“Solitary scrambling over a pretty wide area had shown me that a single individual is subjected to many difficulties which do not trouble a party of two or three men, and that the disadvantages of being alone are more felt while descending than during the ascent. In order to neutralise these inconveniences, I devised two little appliances, which were now brought into use for the first time. One was a claw—a kind of grapnel—about five inches long, made of shear steel, one-fifth of an inch thick. This was of use in difficult places, where there was no hold within arm’s length, but where there were cracks or ledges some distance higher. The claw could be stuck on the end of the alpenstock and dropped into such places, or, on extreme occasions, flung up until it attached itself to something. The edges that laid hold of the rocks were serrated, which tended to make them catch more readily: the other end had a ring to which a rope was fastened. It must not be understood that this was employed for hauling one’s-self up for any great distance, but that it was used in ascending, at the most, for only a few yards at a time. In descending, however, it could be prudently used for a greater distance at a time, as the claws could be planted firmly; but it was necessary to keep the rope taut, and the pull constantly in the direction of the length of the implement, otherwise it had a tendency to slip away.
The second device was merely a modification of a dodge practised by all climbers. It is frequently necessary for a single man (or for the last man of a party) during a descent, to make a loop in the end of his rope, to pass it over some rocks, and to come down holding the free end. The loop is then jerked off, and the process may be repeated. But as it sometimes happens that there are no rocks at hand which will allow a loose loop to be used, a slip-knot has to be resorted to, and the rope is drawn in tightly. Consequently it will occur that it is not possible to jerk the loop off, and the rope has to be cut and left behind. To prevent this, I had a wrought-iron ring (two and a quarter inches in diameter and three-eighths of an inch thick) attached to one end of my rope. A loop could be made in a moment by passing the other end of the rope through this ring, which of course slipped up and held tightly as I descended holding the free end. A strong piece of cord was also attached to the ring, and, on arriving at the bottom, this was pulled; the ring slid back again, and the loop was whipped off readily. By means of these two simple appliances I was able to ascend and descend rocks, which otherwise would have been completely impassable for a single person. The combined weight of these two things amounted to less than half-a-pound.”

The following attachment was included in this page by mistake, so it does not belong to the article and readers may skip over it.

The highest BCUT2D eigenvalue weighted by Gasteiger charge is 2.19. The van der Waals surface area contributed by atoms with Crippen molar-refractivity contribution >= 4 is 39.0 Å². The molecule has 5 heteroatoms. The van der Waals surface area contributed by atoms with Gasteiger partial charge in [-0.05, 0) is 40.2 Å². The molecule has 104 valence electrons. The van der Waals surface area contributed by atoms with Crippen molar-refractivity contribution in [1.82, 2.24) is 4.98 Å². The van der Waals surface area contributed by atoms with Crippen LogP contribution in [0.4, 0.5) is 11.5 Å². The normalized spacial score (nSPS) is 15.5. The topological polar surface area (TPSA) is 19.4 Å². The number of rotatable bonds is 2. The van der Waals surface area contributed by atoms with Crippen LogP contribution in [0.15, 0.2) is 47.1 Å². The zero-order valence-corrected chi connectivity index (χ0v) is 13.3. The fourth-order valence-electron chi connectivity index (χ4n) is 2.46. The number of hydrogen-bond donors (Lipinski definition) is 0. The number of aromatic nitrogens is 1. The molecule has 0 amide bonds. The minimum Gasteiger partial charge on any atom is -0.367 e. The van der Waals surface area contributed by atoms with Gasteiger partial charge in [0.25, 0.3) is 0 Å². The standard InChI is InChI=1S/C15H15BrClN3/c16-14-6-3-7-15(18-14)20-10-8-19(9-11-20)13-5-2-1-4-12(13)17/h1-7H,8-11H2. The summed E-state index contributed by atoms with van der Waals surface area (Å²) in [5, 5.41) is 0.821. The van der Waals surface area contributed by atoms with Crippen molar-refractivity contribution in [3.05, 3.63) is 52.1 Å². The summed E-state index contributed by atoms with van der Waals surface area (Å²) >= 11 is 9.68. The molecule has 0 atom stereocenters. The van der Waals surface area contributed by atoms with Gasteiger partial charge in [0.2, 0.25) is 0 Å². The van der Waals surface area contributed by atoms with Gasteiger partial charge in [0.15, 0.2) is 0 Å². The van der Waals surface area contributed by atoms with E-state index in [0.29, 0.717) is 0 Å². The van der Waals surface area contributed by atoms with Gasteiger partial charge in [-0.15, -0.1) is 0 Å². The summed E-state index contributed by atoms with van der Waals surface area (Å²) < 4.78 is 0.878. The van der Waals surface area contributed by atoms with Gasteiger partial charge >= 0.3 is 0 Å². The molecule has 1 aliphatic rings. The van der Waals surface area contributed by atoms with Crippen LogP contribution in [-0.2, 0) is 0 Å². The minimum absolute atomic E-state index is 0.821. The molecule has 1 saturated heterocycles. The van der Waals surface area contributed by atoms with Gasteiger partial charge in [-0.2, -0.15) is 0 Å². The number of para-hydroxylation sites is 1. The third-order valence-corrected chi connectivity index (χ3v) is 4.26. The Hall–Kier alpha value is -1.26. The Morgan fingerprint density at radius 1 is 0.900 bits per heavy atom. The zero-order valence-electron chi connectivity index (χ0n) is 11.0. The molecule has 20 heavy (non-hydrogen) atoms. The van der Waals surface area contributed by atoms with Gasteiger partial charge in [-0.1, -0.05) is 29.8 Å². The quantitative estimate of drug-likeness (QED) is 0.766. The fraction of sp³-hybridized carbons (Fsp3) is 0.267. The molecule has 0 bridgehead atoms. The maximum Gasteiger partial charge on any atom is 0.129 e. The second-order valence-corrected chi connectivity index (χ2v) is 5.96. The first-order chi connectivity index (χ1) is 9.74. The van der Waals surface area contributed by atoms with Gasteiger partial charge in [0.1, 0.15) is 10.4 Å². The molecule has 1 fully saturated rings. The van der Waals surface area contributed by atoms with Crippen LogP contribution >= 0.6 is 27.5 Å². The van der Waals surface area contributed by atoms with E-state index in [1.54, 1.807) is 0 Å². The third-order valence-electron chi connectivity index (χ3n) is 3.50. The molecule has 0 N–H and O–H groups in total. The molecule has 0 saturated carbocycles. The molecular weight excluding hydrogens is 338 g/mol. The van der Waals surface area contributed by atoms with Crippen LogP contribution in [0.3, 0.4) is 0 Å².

- from Edward Whymper’s “Ascent of the Matterhorn” originally published in 1880.
Now I would say, 130 years later, that Edward Whymper had quite an innovative approach to alpine climbing, especially considering this era being truly the “Golden Age” of climbing in the Alps! One would be hard pressed to deny the effectiveness of his “little appliances,” as even modern guiding techniques would employ a similar “anchor retrieval” when absolutely necessary(!). Although not as likely with the claw/grapnel, though aid climbing via “hooking” has been a common technique for quite some time. The weak link in this case was the quality rope used. Hemp or manila “laid” construction was the state of the art… not quite to the current UIAA standards. One could only judge the degree of recklessness based on the consequences and ultimate outcome….obviously it worked for Mr Whymper! I highly recommend reading this “classic” of classics in mountaineering history. Thanks to our friends at Rock & Ice/Ascent for this excerpt from his “Ascent of the Matterhorn”. -DJ